N2 - Objectives To systematically review longitudinal studies examining the association between oral health and cognitive decline. Design Studies published between January 1993 and March 2013 were identified by search of English language publications in PubMed/Medline using relevant Medical Subject Heading terms and title and abstract keywords and from CINAHL using relevant subject headings. After applying eligibility criteria and adding four studies identified from article references, 56 of the 1,412 articles identified remained; 40 were cross-sectional, and 16 were longitudinal; 11 of the latter examined the effect of oral health on change in cognitive health or dementia incidence, five examined the reverse. Setting Sources of information included administrative data, subject evaluations in parent studies, medical and dental records, self-reports, and in-person evaluations. Participants Older adults. Measurements Most studies used subjects whose oral or cognitive status was known, using standard approaches to impute for missing information. The oral health information most frequently studied included number of teeth, periodontal and caries problems, and denture use. Cognition was most frequently evaluated using the Mini-Mental State Examination or according to a diagnosis of dementia. Results Some studies found that oral health measures such as number of teeth and periodontal disease were associated with risk of cognitive decline or incident dementia, whereas others did not find an association. Similarly, cognitive decline was not consistently associated with greater loss of teeth or number of decayed teeth. It is likely that methodological limitations play a major role in explaining the inconsistent findings. Conclusion It is unclear how or whether oral health and cognitive status are related. Additional research is needed in which there is greater agreement on how oral health and cognitive states are assessed to better examine the linkages between these two health outcomes.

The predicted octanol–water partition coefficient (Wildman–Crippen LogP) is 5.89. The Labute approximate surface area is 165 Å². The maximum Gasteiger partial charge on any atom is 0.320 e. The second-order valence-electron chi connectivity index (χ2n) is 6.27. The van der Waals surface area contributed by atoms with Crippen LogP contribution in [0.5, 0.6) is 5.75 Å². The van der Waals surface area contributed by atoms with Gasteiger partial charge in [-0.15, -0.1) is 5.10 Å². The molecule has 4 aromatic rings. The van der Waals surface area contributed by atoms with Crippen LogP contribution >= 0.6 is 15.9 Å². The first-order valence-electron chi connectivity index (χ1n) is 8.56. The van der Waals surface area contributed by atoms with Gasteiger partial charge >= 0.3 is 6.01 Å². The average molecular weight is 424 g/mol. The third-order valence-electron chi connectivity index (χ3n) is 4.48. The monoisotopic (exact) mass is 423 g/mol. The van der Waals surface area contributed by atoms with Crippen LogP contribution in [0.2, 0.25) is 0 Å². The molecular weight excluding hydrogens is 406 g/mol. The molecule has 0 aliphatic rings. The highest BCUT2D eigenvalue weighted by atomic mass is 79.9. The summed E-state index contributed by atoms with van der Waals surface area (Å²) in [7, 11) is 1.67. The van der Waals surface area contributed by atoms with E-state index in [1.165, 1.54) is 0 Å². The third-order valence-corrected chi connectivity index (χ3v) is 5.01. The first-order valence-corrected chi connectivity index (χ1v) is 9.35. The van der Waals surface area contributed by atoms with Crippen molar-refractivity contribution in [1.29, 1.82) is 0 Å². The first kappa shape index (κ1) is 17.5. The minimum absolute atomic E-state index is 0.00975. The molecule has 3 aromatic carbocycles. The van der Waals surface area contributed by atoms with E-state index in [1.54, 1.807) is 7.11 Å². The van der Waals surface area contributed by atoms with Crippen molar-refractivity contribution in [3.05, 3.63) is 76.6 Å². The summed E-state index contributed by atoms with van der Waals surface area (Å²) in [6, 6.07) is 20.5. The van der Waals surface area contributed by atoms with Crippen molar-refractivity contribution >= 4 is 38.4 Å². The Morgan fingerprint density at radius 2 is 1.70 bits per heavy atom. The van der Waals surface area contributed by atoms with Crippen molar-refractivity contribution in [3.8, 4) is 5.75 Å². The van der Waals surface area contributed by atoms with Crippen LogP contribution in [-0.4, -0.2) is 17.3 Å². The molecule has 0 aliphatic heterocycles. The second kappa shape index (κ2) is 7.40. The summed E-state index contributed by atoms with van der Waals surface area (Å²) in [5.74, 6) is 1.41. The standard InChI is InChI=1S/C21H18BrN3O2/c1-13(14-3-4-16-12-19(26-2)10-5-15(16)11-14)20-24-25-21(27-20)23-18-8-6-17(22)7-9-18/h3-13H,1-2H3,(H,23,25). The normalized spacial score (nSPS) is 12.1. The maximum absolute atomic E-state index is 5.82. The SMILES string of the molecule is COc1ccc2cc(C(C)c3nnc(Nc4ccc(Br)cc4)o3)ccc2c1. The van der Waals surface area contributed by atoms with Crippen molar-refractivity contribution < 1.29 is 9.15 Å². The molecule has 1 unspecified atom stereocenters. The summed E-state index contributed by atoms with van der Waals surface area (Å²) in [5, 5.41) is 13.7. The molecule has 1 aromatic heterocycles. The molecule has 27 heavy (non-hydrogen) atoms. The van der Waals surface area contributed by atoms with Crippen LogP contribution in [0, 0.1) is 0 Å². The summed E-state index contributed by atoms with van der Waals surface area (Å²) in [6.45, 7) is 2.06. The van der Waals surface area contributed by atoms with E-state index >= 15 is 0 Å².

AB - Objectives To systematically review longitudinal studies examining the association between oral health and cognitive decline. Design Studies published between January 1993 and March 2013 were identified by search of English language publications in PubMed/Medline using relevant Medical Subject Heading terms and title and abstract keywords and from CINAHL using relevant subject headings. After applying eligibility criteria and adding four studies identified from article references, 56 of the 1,412 articles identified remained; 40 were cross-sectional, and 16 were longitudinal; 11 of the latter examined the effect of oral health on change in cognitive health or dementia incidence, five examined the reverse. Setting Sources of information included administrative data, subject evaluations in parent studies, medical and dental records, self-reports, and in-person evaluations. Participants Older adults. Measurements Most studies used subjects whose oral or cognitive status was known, using standard approaches to impute for missing information. The oral health information most frequently studied included number of teeth, periodontal and caries problems, and denture use. Cognition was most frequently evaluated using the Mini-Mental State Examination or according to a diagnosis of dementia. Results Some studies found that oral health measures such as number of teeth and periodontal disease were associated with risk of cognitive decline or incident dementia, whereas others did not find an association. Similarly, cognitive decline was not consistently associated with greater loss of teeth or number of decayed teeth. It is likely that methodological limitations play a major role in explaining the inconsistent findings. Conclusion It is unclear how or whether oral health and cognitive status are related. Additional research is needed in which there is greater agreement on how oral health and cognitive states are assessed to better examine the linkages between these two health outcomes.

KW - cognitive decline

KW - dementia

KW - oral health

UR - http://www.scopus.com/inward/record.url?scp=84963491082&partnerID=8YFLogxK

UR - http://www.scopus.com/inward/citedby.url?scp=84963491082&partnerID=8YFLogxK

U2 - 10.1111/jgs.14036

DO - 10.1111/jgs.14036

M3 - Review article

VL - 64

SP - 739

EP - 751

JO - Journal of the American Geriatrics Society

JF - Journal of the American Geriatrics Society

SN - 0002-8614

IS - 4

ER -